Understanding mechanisms of invasion and restoring lands impacted by non-native annual grasses
Majeski, Michelle Lynn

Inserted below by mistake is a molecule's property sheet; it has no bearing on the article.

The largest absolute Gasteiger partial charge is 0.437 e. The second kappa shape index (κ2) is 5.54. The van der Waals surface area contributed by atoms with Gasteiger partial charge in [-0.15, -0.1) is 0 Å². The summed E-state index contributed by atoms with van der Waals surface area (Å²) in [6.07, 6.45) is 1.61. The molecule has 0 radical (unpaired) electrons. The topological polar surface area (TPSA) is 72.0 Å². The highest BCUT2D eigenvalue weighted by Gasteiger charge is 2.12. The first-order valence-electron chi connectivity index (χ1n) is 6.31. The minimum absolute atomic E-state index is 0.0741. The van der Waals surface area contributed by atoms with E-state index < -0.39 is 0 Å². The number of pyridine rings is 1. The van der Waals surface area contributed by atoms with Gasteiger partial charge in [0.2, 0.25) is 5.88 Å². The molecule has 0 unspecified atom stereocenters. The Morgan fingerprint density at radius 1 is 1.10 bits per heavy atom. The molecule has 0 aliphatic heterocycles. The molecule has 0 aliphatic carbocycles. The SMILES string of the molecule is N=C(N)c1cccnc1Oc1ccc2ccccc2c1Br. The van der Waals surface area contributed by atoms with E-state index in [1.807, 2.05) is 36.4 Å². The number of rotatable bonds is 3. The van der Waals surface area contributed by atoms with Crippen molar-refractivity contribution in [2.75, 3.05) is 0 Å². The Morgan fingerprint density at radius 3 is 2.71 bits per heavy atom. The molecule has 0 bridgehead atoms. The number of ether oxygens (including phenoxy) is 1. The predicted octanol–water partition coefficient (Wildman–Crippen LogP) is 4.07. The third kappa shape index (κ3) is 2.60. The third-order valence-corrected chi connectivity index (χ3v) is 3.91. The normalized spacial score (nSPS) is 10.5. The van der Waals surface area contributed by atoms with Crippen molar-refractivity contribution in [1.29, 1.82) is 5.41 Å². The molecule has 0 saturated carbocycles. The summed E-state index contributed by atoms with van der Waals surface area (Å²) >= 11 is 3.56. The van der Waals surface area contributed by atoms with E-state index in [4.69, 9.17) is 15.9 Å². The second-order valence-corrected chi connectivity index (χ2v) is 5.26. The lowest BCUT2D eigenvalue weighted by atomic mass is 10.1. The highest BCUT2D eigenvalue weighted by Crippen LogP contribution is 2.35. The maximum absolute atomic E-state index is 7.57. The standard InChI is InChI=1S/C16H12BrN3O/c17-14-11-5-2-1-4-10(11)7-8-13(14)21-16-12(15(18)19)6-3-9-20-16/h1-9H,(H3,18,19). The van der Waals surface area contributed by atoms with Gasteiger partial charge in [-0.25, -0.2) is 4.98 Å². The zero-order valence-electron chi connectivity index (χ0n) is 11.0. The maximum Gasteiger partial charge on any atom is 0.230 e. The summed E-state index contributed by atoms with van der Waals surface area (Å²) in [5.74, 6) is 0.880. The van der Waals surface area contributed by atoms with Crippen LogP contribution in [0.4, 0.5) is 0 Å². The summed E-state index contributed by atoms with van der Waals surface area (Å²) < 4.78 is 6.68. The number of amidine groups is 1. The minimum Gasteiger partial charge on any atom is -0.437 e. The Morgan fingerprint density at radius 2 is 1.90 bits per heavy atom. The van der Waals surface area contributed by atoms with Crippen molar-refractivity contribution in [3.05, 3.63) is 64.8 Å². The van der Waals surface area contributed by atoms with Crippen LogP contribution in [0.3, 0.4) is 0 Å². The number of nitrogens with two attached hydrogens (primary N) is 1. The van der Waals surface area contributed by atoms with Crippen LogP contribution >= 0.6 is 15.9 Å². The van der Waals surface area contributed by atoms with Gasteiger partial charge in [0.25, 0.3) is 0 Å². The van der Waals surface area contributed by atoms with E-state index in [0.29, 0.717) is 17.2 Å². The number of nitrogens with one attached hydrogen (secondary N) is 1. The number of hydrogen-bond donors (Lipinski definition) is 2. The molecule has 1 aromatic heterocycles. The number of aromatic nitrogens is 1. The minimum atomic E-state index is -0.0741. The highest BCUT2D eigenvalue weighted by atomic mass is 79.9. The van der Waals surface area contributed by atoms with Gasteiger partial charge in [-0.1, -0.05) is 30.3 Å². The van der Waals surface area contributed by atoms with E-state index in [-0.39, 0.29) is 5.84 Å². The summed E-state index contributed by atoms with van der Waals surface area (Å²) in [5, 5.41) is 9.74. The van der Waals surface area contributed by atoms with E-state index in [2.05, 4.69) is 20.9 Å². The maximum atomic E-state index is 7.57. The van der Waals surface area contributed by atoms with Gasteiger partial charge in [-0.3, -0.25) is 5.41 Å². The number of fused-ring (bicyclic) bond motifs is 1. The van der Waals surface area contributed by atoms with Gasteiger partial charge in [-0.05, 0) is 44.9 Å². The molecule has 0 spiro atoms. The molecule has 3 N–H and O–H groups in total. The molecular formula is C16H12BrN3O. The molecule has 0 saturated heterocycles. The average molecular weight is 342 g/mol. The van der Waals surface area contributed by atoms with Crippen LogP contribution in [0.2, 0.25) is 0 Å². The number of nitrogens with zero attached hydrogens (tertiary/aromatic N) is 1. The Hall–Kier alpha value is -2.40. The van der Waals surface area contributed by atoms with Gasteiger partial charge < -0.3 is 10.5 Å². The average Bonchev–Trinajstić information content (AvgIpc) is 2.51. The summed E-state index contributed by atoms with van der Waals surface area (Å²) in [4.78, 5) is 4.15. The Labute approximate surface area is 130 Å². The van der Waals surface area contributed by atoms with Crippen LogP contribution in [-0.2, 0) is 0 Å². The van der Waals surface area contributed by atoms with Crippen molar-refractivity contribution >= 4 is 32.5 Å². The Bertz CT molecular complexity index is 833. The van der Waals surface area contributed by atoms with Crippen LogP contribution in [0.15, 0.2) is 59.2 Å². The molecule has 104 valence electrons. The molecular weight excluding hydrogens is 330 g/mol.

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European settlement and development of rangelands in the western U.S. has led to a shift in vegetation from native species to introduced species, some of which have become weedy and invasive. Effects of invasive plant species can vary but often include replacing native vegetation, altering ecosystems, affecting wildlife that relied on the native plants for food and shelter, and toxicity to livestock. Two introduced annual grasses of concern are Ventenata dubia and Bromus tectorum. These grasses are at different stages in their invasion in the western U.S. Ventenata dubia is a recent invasive species in the past ten years and B. tectorum has been dominant in the Intermountain West since the mid-1900s. Three independent studies were conducted to understand characteristics of V. dubia invasion and to test whether a seasonal priority effect could be shifted to Pseudoroegneria spicata to outcompete B. tectorum in range/pasturelands. A full-factorial design was executed in a greenhouse setting to examine if a plant-soil feedback contributes to V. dubia invasion and if V. dubia preferred specific nutrients for growth. Ventenata dubia biomass, shoot height and number of leaves and tillers (per plant) were higher when grown with field soil inoculum compared to sterilized greenhouse soil. Ventenata dubia growth varied among nutrient treatments, but trended higher with a full nutrient solution. A nested observational study was conducted to examine abiotic and biotic characteristics associated with V. dubia infestations. Ventenata dubia was positively associated with non-native perennial grasses and negatively associated with native perennial grasses, bare ground/rock and soil potassium concentration. A randomized split-plot design was performed in B. tectorum-infested range and pasturelands to test whether timing of herbicide application and seeding of P. spicata could create a seasonal priority effect for P. spicata. Bromus tectorum had lower cover and biomass (per m2) with spring herbicide application. Higher P. spicata density, cover and biomass resulted with spring seeding after B. tectorum was reduced. These studies show that established and seeded native perennial grasses can compete with nonnative, invasive annual grasses. When existing management tools (herbicide and revegetation) are applied in a different way, native perennial grasses benefit.